An international school educator rekindles a passion for exploration in her students and herself.

GUEST COLUMN | by Stephanie Mathews

After starting the British School Jakarta, with an Apple one-to-one student laptop program, I wondered how I would manage to keep up with the technological demands.

After I met my year 7 class, it was clear these 11 year olds were already light years ahead of me in their understanding of all things technical: apps, platforms, collaboration tools and creating multimedia resources.

When approaching our ‘Inanimate Alice: Digital Storytelling Unit’, my ‘wonder’ increased to a slight panic: how could I ever ‘teach’ these pupils anything new?

Luckily, my school’s Technology Coaches were on hand to help out. They worked with me during the initial stages of my planning and suggested ways we could support students in both studying Digital Stories and creating their own.

I’m excited about teaching the unit again; no longer fearing the unknown, simply waiting for the inspiration and creativity technology once again evokes.

Though initially, I taught traditional methods of story study: analysis of character, plot, sentence structure and vocabulary, the change to a digital medium allowed for new knowledge. For example, analysis of meaning presented through mise en scène (arrangement of scenery and stage props), audio and visual media design.

Before I knew it, I had A-Level analysis terms being used in a Key Stage 3 class!

The change to multimedia storytelling revealed new opportunities to deepen student understanding of the original analysis skills.

They were able to decipher the application of pathetic fallacy via color and props; they were able to detect the subtle change in non-diegetic and diegetic sounds to indicate fear; they were able to appreciate the impact of a long-angle camera shot to depict the vastness of Alice’s unknown setting and emotion.

Studying through a Digital mode also amplified students’ emotional engagement with the plot.

The most exciting opportunity technology offered was for students to apply their newfound knowledge by creating their own Digital Stories.

No Worries

As a ‘non-tech-savvy-teacher’ this section initially worried me, but I learned that I don’t need to have all the answers: students were happy to explore their own choices in the technology they used. This exploration was greatly enhanced and supported in class with assistance from our Tech Coaches.

We wanted the learning to be as authentic as possible, so their Digital Stories focused on students’ Jakartan experiences; some took inspiration from the stories of pupils at Sekolah Bisa! – a micro school established by a BSJ CAS project with the goal of changing the fate of children from local kampungs (villages).

Students recorded their own footage and interviews as they, some for the first time, began to truly consider the disparity of their lives from those in their country and broader communities.

As part of our school’s Digital Citizenship Program, students were taught about usage rights and encouraged to film as much of their own material as possible. The English Department also teamed up with the Computer Science Department so that students could share footage and learn how to upload their videos to YouTube.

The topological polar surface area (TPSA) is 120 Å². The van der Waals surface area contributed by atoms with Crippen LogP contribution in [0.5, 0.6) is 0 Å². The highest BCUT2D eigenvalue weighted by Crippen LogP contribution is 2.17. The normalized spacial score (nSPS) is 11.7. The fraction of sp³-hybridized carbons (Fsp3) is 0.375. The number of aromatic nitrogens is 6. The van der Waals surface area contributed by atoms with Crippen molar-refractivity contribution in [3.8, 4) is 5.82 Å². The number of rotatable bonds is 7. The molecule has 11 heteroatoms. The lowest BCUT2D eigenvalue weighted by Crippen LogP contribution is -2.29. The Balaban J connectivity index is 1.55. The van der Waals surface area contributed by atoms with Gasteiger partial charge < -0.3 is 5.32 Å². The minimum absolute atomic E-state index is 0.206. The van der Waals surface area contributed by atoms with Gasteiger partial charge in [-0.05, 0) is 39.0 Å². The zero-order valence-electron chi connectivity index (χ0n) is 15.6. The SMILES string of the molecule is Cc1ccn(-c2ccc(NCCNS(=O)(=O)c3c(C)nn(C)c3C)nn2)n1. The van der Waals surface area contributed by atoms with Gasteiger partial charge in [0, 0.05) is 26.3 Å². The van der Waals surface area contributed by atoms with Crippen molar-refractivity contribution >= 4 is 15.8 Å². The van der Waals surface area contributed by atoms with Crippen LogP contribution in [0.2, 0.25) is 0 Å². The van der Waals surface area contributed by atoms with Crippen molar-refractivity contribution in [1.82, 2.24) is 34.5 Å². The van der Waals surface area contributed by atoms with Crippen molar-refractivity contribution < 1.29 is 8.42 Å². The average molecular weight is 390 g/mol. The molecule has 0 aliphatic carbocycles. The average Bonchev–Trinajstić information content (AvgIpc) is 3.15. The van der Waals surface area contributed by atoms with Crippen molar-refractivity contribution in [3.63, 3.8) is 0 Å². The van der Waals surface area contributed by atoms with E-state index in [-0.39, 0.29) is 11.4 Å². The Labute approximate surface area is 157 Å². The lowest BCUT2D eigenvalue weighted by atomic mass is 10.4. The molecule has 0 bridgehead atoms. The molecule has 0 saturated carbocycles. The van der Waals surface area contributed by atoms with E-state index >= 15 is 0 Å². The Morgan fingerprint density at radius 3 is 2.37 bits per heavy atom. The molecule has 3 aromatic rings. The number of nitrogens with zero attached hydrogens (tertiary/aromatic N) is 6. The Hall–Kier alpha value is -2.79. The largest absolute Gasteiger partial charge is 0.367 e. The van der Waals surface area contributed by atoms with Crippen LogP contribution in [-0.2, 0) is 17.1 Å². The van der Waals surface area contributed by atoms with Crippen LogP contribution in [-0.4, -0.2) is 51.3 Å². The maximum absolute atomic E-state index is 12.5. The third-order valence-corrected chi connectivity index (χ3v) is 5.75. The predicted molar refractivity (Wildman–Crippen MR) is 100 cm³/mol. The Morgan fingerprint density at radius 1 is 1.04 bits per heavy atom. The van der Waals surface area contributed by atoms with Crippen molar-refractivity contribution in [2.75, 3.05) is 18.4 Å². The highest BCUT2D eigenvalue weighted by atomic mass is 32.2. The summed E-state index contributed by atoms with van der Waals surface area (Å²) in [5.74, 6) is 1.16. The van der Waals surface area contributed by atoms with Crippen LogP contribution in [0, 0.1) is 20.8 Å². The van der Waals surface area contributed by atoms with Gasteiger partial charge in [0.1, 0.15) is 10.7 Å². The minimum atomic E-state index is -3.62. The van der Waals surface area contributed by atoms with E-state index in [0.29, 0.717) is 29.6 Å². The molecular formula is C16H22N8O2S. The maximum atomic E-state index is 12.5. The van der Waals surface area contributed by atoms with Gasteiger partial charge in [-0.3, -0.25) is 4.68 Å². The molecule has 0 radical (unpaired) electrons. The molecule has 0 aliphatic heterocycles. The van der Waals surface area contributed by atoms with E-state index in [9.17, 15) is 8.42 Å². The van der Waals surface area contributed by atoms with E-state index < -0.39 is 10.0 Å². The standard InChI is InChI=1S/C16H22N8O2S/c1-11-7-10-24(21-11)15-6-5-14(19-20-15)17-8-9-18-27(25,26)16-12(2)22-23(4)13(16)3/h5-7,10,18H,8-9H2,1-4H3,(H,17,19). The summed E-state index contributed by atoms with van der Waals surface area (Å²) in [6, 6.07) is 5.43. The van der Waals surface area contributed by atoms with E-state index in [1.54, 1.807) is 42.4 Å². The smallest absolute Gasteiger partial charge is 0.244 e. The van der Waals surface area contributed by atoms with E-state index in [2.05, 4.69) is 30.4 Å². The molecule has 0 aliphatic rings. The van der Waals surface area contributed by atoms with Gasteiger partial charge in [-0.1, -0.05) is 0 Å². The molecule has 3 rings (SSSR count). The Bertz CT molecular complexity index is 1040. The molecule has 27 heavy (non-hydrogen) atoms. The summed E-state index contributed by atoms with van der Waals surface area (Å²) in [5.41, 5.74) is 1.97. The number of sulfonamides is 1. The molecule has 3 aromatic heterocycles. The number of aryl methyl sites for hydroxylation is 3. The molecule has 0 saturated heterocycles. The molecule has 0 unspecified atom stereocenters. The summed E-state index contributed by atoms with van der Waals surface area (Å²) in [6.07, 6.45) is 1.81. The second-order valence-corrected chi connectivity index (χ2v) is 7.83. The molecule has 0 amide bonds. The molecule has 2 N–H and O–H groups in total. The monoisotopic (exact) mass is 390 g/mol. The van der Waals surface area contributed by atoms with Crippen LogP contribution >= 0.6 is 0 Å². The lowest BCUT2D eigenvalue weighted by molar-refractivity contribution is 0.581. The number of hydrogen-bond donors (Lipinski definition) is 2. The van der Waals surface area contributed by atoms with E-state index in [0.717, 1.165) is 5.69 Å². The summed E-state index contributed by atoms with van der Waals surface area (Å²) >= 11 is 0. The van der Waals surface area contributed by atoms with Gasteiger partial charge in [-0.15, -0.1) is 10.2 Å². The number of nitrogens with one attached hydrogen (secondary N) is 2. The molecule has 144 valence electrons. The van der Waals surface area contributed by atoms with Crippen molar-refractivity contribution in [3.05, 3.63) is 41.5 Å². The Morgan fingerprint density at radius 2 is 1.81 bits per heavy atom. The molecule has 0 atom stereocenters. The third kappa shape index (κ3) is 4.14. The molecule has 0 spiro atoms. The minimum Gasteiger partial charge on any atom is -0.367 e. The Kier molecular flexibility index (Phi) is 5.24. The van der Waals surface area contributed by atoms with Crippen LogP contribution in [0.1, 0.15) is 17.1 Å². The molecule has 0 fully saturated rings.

The staff collaboration across these departments was also a new experience that the technological input provided.

Leaders, Collaborators, Independent Learners

Through completing their Digital Storytelling, students became leaders, collaborators and independent learners. Some lessons, I would see them for all of a minute whilst they quickly detailed their ‘filming schedule’ then disappeared around the school to create.

Students had a flexible choice of tools and technologies and were empowered to recognize and utilize their strengths as they applied their media knowledge to a real-world dimension by creating and presenting their own disrupted childhoods or those from Sekolah Bisa!

The Digital Stories unit really showed me the benefits a technology rich environment. I could never have imagined the outcomes as they were and so I learnt the power of putting students in control: it reaps learning opportunities you can’t design.

Essentially, technology transformed my role as an educator, moving me away from the forefront of learning to simply the starting point. This learning community — created by students’ independence and engagement — enabled them to deepen their understanding of storytelling and digital skills as they provided each other support, guidance and critique.

Skills and Tools They’ll Use

Yet, more importantly, students developed transferable skills they need in the real world with the tools they will also need to use.

Moving forward, our Tech Coaches are already trialing out and researching new, more modern and innovative tools students can use in their own Digital Story creations next year.

In particular, we want to develop students’ understanding and use of digital sound and hope to team up with the music department in their creations.

I’m excited about teaching the unit again; no longer fearing the unknown, simply waiting for the inspiration and creativity technology once again evokes.

Stephanie Mathews is assistant faculty leader at the British School Jakarta in Indonesia. She has been a literacy coordinator, taught English and has her Master of Arts in Education and Leadership, as well as Google Educator Level 2 certification. Contact her through LinkedIn.